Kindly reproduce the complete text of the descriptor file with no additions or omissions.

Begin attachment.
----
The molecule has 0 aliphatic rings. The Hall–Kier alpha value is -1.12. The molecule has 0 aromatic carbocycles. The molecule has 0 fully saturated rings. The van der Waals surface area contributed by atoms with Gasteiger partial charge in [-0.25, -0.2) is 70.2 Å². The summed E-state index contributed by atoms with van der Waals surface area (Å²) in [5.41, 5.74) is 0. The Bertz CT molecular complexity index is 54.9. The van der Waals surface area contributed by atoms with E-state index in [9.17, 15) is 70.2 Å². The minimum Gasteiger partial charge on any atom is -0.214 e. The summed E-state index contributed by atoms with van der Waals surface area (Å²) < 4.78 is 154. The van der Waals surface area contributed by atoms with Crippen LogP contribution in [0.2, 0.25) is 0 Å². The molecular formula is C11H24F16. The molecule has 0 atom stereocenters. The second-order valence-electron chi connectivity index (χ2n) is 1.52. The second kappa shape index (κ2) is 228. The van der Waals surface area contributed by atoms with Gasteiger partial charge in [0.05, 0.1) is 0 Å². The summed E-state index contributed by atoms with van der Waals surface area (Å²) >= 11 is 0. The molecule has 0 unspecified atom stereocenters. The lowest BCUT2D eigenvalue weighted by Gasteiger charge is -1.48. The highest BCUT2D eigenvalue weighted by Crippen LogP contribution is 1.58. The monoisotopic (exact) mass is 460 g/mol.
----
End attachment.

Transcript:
The molecule has 0 aliphatic rings. The Hall–Kier alpha value is -1.12. The molecule has 0 aromatic carbocycles. The molecule has 0 fully saturated rings. The van der Waals surface area contributed by atoms with Gasteiger partial charge in [-0.25, -0.2) is 70.2 Å². The summed E-state index contributed by atoms with van der Waals surface area (Å²) in [5.41, 5.74) is 0. The Bertz CT molecular complexity index is 54.9. The van der Waals surface area contributed by atoms with E-state index in [9.17, 15) is 70.2 Å². The minimum Gasteiger partial charge on any atom is -0.214 e. The summed E-state index contributed by atoms with van der Waals surface area (Å²) < 4.78 is 154. The van der Waals surface area contributed by atoms with Crippen LogP contribution in [0.2, 0.25) is 0 Å². The molecular formula is C11H24F16. The molecule has 0 atom stereocenters. The second-order valence-electron chi connectivity index (χ2n) is 1.52. The second kappa shape index (κ2) is 228. The van der Waals surface area contributed by atoms with Gasteiger partial charge in [0.05, 0.1) is 0 Å². The summed E-state index contributed by atoms with van der Waals surface area (Å²) >= 11 is 0. The molecule has 0 unspecified atom stereocenters. The lowest BCUT2D eigenvalue weighted by Gasteiger charge is -1.48. The highest BCUT2D eigenvalue weighted by Crippen LogP contribution is 1.58. The monoisotopic (exact) mass is 460 g/mol.